Book of the Week: In Country

I’m a lady very much in love with the idea of a book club, but every time I try to join one, we end up just drinking too much wine and gossiping about people we knew in college. I just finished Bobbie Ann Mason’s book, In Countryand it had some thought-provoking ideas in it, so I thought I’d monopolize the conversation with my thoughts, and you can tell me what you thought in the comments if you, too, have read this book.

BAM is a Kentucky author, so I’m pretty excited about her work. I’d read some of her stuff in high school (shout out to Jesse Stuart, whose work we also read), and the cover art jumped at me from Carmichael’s shelves, so I thought I’d read it on my day off. It’s layered and nuanced, but a quick read.

In Country is set in rural western Kentucky in the late 80s and talks about the lingering ramifications of the Vietnam War in small-town America. It follows Emmett, a veteran, Irene, his sister who was widowed by the war, and Sam, Irene’s daughter.  I felt like there were some topical things that still resonate with veterans of the current war, and I really enjoyed BAM’s descriptions of the region.Image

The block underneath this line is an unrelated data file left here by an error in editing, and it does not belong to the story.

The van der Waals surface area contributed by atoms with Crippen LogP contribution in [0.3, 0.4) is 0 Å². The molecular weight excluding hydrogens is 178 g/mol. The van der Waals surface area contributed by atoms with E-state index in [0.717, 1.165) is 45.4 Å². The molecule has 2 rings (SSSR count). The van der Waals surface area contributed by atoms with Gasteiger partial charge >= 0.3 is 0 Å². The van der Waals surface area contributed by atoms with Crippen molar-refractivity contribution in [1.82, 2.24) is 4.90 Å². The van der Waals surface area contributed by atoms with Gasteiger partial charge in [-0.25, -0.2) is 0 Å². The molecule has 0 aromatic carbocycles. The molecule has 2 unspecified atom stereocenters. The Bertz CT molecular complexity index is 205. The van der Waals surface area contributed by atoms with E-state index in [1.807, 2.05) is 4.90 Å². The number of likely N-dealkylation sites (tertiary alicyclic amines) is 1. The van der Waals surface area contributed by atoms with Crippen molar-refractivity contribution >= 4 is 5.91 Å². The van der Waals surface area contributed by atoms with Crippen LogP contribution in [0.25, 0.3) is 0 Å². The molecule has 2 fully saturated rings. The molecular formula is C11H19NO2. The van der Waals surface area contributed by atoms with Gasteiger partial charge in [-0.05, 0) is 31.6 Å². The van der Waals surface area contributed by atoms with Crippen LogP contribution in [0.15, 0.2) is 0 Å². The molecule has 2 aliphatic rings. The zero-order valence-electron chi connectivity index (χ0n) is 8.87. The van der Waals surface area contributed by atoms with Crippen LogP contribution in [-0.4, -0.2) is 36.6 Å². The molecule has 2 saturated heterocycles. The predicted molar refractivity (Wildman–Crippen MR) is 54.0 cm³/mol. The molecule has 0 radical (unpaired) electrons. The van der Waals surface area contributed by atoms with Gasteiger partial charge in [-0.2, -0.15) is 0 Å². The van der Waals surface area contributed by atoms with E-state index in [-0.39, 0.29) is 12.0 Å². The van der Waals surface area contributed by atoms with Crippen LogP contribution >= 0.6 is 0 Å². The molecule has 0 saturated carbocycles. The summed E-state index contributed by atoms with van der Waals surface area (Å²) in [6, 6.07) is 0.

I got pretty into the story and knocked the whole of it out in a few hours. Sam Hughes is a really fleshed-out character, and her fictional hometown of Hopewell reminds me a lot of the towns I’ve been through in the area. I was really interested in Sam and her boyfriend Lonnie; they had radically different feelings about military service (hers, sadness and horror; his, admiration bordering on idolization). It brings about the end of their relationship, but they never really have a conversation about it that comes to anything. It’s a conversation that didn’t exist in 1986 and doesn’t exist now– how do we take care of returning soldiers? What does their service mean, both in country and upon return?

Overall, it’s a great book with evocative language and the nothing-really-happening pacing that rural life can have. The final scenes of the book were haunting (I won’t give them away, and they’re an autobiographical extra from the author’s life), so if you’re feeling bummed out midway through, power through; it’s worth it.

Next week I’m going to read this. Join up.

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